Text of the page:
Denver Sheriff’s Department talks ‘matrix,’ but we need justice

[dropcap]T[/dropcap]his past Monday, members of the Greater Metro Denver Ministerial Alliance and the Latino Faith Initiative met with Denver officials to discuss misconduct among members of the city’s Sheriff’s Department. In particular, we addressed the incident involving a Denver deputy who viciously brutalized an inmate inside a Denver courtroom. The prisoner — who was shackled and cuffed — was slammed into a wall and hurled a racial slur by the officer, Brady Lovingier.

Lovingier is white. The inmate, Anthony Waller, is black.

The city’s position on the videotaped attack has been and continues to be “our hands are tied” by the “matrix” – the legal framework used to mete out discipline in misconduct cases. The officer’s punishment for committing this Jim Crow/Apartheid type brutality was a 30-day suspension. As Mayor Michael Hancock’s deputy safety manager told us, the 30-day suspension was significant and came as a sizable penalty for officer Lovingier.

I found that response unbelievable and insensitive when you consider the level of violence used by Lovingier in his unprovoked beating. I have no doubt that the inmate was “concussed” in the attack. I imagine he also suffered the psychological effects of being abused and brutalized so randomly and viciously. I wonder if Mr. Waller thought Deputy Lovingier’s punishment matched his pain.

We were told repeatedly by the city attorney and safety administrators that no one is really responsible. No real accountability was expressed by anyone in city government. We were told it is not expedient for the city to admit to wrongdoing, given the litigation typically sought by officers appealing their suspensions. The city attorney was present and protective. He was there to make sure no one overstepped his or her verbal and legal bounds. The “bottom line,” we were told by Mayor Hancock and his staff, was that the city could not and did not want to put itself or its deputies and officers in a vulnerable position legally and, I assume, financially by commenting on the attack.

We made it clear that our bottom line was people, not dollars.

In 2010, the city was similarly unaccountable after the death of Marvin Booker. Booker died at the hands of sheriff’s deputies at the city jail, but we were told in numerous reports that the officers used proper procedures and protocol. The question was asked, “How could that be if Marvin was murdered?” City officials, including Mayor Hancock, didn’t answer.

Now we learn that a man was brutalized in a Denver courtroom and, as in the Booker case, no criminal charges were filed against the offending deputy. Regardless of what we can see with our own eyes on the videotape, the implication is that no significant violations occurred — nothing that would warrant criminal charges or stiffer internal punishment. Remember, as Hancock and his staff told us Monday, the 30-day suspension was sufficient.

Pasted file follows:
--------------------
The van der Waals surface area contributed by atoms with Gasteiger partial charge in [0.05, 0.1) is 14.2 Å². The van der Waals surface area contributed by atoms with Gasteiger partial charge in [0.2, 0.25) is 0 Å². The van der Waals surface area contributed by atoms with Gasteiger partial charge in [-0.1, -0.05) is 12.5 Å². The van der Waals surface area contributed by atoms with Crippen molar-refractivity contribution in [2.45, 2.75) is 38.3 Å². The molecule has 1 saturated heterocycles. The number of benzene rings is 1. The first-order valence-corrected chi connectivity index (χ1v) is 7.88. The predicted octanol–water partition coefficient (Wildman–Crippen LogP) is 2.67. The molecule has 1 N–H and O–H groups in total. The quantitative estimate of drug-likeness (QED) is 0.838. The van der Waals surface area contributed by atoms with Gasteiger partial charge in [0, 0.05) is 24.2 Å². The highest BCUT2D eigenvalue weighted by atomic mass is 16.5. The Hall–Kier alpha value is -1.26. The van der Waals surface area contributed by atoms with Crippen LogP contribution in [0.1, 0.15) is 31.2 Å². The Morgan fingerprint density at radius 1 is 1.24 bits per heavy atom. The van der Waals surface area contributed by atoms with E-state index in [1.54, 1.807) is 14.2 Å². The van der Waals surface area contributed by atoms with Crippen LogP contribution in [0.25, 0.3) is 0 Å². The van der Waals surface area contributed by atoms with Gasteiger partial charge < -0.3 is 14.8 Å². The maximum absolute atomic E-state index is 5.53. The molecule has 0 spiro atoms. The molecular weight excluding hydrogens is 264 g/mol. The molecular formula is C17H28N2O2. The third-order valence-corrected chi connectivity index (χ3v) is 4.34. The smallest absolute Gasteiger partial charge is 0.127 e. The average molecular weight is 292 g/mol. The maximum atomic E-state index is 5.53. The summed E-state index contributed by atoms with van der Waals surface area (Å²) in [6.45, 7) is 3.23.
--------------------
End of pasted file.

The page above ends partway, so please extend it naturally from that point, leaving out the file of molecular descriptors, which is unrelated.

We called Monday’s meeting looking for solutions to misconduct in the sheriff’s department. What we heard instead was a lot of talk about the city’s lengthy disciplinary “matrix” and an offer to have it explained to us. The underlying message, as I saw it, was this: “If you only understood the matrix, you would have a better understanding of why black inmates are abused by officers who have no regard for human life or punitive repercussions around their actions.” There was little or no discussion about changing the matrix to account for human rights violations in the city.

Personally, I don’t need a primer about the “matrix.” I understand it all to well! The matrix protects deputies, but puts the public in a very vulnerable position, especially those who find themselves in the custody of city safety officials. Denver, though a city, has become a “police state.” We have no one — and I repeat — no one “policing” the police. Denver’s disciplinary policies are weak, holding little accountability for officers who break the rules. The one safety net built into the system should be the office of the independent monitor, which was set up to watchdog city safety officials. But in practice, that office shows little true independence, but rather mirrors the administration’s lack of commitment to ending misconduct.

Police brutality may not touch us all. The majority of us will never see the inside of the Denver Justice Center. But that shouldn’t stop any of us from caring about those who will, and are, incarcerated in this “state-of-the-art” facility. Citizens in Denver ought to be outraged by the uncontrolled and unjust behavior of some officers who are sworn to serve and protect our city. Denverites ought to know about the lack of accountability are from an administration that was elected and hired to pay more attention.